First chapter of the thesis gives us structural information regarding our exploration such as the research questions, working hypothesis and methodology. Following this a theoretical discussion regarding modernity, state and culture as well as a historical discussion noting the 1923 Lausanne Treaty and its demographic outcomes are marked. In the second chapter, ideological grounds of the Turkish national identity is focused with specifically analyzing ideologue Ziya Gökalp's conceptualization of culture (hars) and civilization (medeniyet), and the characteristics of the Turkish Theory Culture are explained. In the third chapter of the thesis, diverse approaches in reading the Modern Greek history are noted, while a specific attention is given to the cultural continuity thesis of the “Hellenochristian Civilization Thesis” coined by Spyridon Zambelios and Konstantinos Paparrigopoulos. In the fourth chapter of this work, in light of the theoretical discussion noting the modernization approach, we will be focusing on the intellectual approaches regarding folklore and national music. Following such discussions, we will be observing the practical outcomes of such “modernizing policies”, such as censorship on radio stigmatizing Ottoman art music as well as promotions of ethnomusicological research, glorifying the rearrangement of the folkloric tunes in Turkey. In the fifth chapter, we will be identifying the Greek case, reading the intellectual discussions on folklore and music as well as the practical outcomes of a specific period of the Modern Greek history, with the creation of a censorship committee and regulations of the cultural institutions. Particularly, 4th of August Regime of Ioannis Metaxas, promoting the “3rd Hellenic Civilization” of the cultural continuity thesis mentioned in the second chapter, will be highlighted. Finally, in the sixth chapter, conclusions will be pointed out, with a comparative approach, showing us the ideological and practical similarities and contrasts in these two countries.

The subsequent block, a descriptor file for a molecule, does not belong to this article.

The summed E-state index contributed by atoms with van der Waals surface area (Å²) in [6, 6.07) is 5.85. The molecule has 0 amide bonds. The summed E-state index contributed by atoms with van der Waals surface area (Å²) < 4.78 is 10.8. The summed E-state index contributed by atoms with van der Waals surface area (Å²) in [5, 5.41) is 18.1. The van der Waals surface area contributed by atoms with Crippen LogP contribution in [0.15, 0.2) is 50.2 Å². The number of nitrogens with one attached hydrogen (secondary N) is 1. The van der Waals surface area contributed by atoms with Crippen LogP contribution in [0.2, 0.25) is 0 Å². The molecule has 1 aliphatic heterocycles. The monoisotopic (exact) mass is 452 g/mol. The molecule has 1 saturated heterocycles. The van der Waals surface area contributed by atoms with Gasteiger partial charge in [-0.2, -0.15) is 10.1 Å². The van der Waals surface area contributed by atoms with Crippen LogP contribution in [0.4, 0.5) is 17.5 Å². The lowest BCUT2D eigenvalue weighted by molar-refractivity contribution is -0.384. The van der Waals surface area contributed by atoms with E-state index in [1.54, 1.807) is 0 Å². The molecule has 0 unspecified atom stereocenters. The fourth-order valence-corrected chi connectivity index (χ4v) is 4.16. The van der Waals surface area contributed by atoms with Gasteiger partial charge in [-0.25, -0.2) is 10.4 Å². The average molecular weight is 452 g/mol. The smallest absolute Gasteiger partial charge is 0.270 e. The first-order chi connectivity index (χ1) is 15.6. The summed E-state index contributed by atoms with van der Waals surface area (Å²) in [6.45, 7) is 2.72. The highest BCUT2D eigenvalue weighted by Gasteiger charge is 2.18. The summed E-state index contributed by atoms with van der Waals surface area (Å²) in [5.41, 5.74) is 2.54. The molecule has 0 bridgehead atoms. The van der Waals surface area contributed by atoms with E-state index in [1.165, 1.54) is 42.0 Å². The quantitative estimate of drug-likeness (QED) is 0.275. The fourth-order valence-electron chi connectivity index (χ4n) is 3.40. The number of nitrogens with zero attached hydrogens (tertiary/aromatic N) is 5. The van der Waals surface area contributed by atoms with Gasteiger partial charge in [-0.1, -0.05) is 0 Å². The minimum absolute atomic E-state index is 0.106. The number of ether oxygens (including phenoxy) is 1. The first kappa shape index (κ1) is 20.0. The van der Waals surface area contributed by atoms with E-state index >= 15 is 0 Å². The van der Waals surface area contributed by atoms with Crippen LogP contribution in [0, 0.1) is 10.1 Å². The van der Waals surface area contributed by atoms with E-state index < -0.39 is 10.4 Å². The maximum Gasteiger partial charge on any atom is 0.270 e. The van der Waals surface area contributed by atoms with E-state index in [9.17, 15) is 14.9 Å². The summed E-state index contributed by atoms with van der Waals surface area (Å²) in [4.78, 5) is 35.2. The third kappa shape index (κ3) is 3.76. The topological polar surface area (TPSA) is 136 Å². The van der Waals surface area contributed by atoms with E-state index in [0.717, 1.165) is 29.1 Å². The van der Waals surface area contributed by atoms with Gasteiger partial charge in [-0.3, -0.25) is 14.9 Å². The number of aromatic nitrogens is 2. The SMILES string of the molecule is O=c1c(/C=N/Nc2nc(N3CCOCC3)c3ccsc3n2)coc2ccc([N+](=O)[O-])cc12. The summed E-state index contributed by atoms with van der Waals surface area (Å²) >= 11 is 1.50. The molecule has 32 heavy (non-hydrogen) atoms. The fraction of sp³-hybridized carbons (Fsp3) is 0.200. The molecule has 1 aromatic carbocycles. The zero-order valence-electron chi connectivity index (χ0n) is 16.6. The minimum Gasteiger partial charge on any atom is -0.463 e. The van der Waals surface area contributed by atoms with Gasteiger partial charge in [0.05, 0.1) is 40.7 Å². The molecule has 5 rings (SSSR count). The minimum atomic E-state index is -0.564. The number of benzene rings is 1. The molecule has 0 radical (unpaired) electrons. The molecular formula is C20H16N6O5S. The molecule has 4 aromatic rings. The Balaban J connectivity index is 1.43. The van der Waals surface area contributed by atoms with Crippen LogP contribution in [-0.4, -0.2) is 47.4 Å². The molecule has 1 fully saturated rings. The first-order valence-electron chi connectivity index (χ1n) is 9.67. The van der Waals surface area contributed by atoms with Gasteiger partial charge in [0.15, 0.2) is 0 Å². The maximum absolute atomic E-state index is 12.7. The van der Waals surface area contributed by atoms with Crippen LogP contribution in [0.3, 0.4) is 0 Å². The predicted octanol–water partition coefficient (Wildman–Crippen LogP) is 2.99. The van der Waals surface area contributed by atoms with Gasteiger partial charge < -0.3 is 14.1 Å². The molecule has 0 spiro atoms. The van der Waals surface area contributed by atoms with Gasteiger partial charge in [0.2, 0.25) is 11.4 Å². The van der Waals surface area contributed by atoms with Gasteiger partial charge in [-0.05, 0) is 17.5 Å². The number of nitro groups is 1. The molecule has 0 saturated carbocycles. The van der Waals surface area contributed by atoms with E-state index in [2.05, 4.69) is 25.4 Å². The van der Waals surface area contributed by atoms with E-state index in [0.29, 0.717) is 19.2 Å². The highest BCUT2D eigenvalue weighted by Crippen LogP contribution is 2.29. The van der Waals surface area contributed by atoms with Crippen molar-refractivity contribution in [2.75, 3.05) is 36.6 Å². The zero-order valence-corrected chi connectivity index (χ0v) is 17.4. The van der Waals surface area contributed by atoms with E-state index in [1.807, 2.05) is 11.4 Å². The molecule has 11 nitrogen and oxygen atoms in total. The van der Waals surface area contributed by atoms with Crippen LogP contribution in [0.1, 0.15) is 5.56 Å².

Table of contents